The 2nd Bubble

by Bill Sardi

Recently by Bill Sardi: From the Genesis Garden to Galapagos andBack

Someone in the real estate industry is whispering in my ear to say……….. that not only are banks going to write down the principal on home mortgages (hey, act like you can’t make your next payment, and you might get a write down), but the federal government is soon to begin making the down payment for new home buyers (likely to be limited to FHA loans — 3.5% down payment requirement — but who knows, might be expanded), essentially spoon feeding the real estate industry back to pretend vigor.

Bank of America is writing down the principal on selected home loans by 30%. Once again, government is rewarding the irresponsible (half of the home mortgages written during the real estate bubble of 2003—08 took out 2nd mortgages to live like fat cats, and many of these new homeowners put little or nothing down on the mortgage to begin with), and is again encouraging a whole class of people to be duped homeowners as they will face a 30% drop in the value of the home they buy (this will really impoverish them) and certainly have no where-with-all to shoulder the burden of paying property taxes (which is why this is now included in the mortgage payment).

Hey, maybe I can buy a $500,000 home after its value is written down by 30% ($350,000) and the federales will make my down-payment for me and we can throw the centuries-old Judeo-Christian work ethic out the door. My umbilical cord just needeth to be reattached to the God of government.

Of course, usury abounds here, the arrogant bankers still make a killing and now the government underwrites them. But the write down in the value of real estate assets by banks is not only troubling for their financial future, but what about comparables? Real estate appraisers are really going to scratch their heads. Are all homes now overvalued by 30%? Homes certainly shouldn’t sell at the bubble value. If so, American homeowners should demand en masse a reassessment to reduce their property taxes, and then State governments get tanked all at once.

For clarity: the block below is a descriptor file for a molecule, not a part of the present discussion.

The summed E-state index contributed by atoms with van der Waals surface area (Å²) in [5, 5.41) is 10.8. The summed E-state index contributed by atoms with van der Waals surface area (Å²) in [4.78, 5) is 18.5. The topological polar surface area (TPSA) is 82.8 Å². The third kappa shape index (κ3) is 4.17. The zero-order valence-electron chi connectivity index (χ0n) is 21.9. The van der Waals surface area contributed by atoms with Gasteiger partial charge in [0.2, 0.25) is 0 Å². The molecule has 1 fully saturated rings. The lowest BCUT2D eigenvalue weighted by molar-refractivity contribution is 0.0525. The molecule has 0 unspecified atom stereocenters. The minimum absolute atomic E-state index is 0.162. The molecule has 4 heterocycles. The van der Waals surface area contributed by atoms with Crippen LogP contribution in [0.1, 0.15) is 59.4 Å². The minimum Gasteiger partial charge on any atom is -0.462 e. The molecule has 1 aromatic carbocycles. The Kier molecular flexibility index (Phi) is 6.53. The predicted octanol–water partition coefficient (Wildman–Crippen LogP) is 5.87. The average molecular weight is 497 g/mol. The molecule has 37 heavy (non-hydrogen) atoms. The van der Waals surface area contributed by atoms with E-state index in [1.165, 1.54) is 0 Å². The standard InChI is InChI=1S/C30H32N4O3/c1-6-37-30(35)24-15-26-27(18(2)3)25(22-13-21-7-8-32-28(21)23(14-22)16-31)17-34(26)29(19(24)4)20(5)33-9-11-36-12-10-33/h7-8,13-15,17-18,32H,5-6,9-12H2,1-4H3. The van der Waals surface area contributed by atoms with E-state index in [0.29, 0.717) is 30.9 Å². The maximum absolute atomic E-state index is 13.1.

If you think all this is unsettling, Federal Reserve chairman Ben Bernanke now suggests banks keep little or no reserves. Read, in the 8th paragraph of his "exit strategy" speech before the Committee on Financial Services, U.S. House of Representatives, Washington, D.C., where he says the objective now is "to build the capability to drain large quantities of reserves."

Now that means banks can just make all the money they want out of thin air to produce loans? At least a 10% reserve requirement made them restrict their loan pool via fractional banking into something that slightly resembled conservative banking. Is Bernanke sane? The banks wouldn’t need the Federal Reserve at all!

Of course, almost all banks ignored the 10% reserve requirement and stretched credit so far (liars loans) that the only reserves on their accounting books now are provided by no-interest loans from the Federal Reserve, and the Federal Reserve took all the non-performing home loans at Fannie Mae and Freddie Mac and put them on their ledger. If this isn’t cooking the books I don’t know what is.

It’s obvious the $1.5 trillion of real estate loans the Federal Reserve now has on its books is going to be devalued by 40% or more and sold off to hedge funds (every American takes the loss here while friends of the elites in power will pluck and plunder these real estate assets).

If you think about this carefully, the guy who lost his job, couldn’t make his mortgage payment, and lost his home to foreclosure, is now going to pay twice as the losses at Fannie Mae and Freddie Mac kick him in the butt on the way out the door.

Now interest rates on savings accounts at banks have always been keyed to the interest rate on loaned money. But if there is no reserve requirement (the banks wouldn’t need to rely upon your savings account to create a reserve), then what will banks pay citizens to park their money in the bank?

America got into this financial mess with falsely created demand for homes created by cheap money, irresponsible loan qualification, introductory low teaser interest rates, and an unquenching desire for home ownership by consumers. If this isn’t an attempt to create a second real estate bubble, then what is it?

I’ve heard of guys attempting to commit suicide by jumping off a bridge, but I have never heard of that same guy attempting to stab himself on the way down.

The Best of Bill Sardi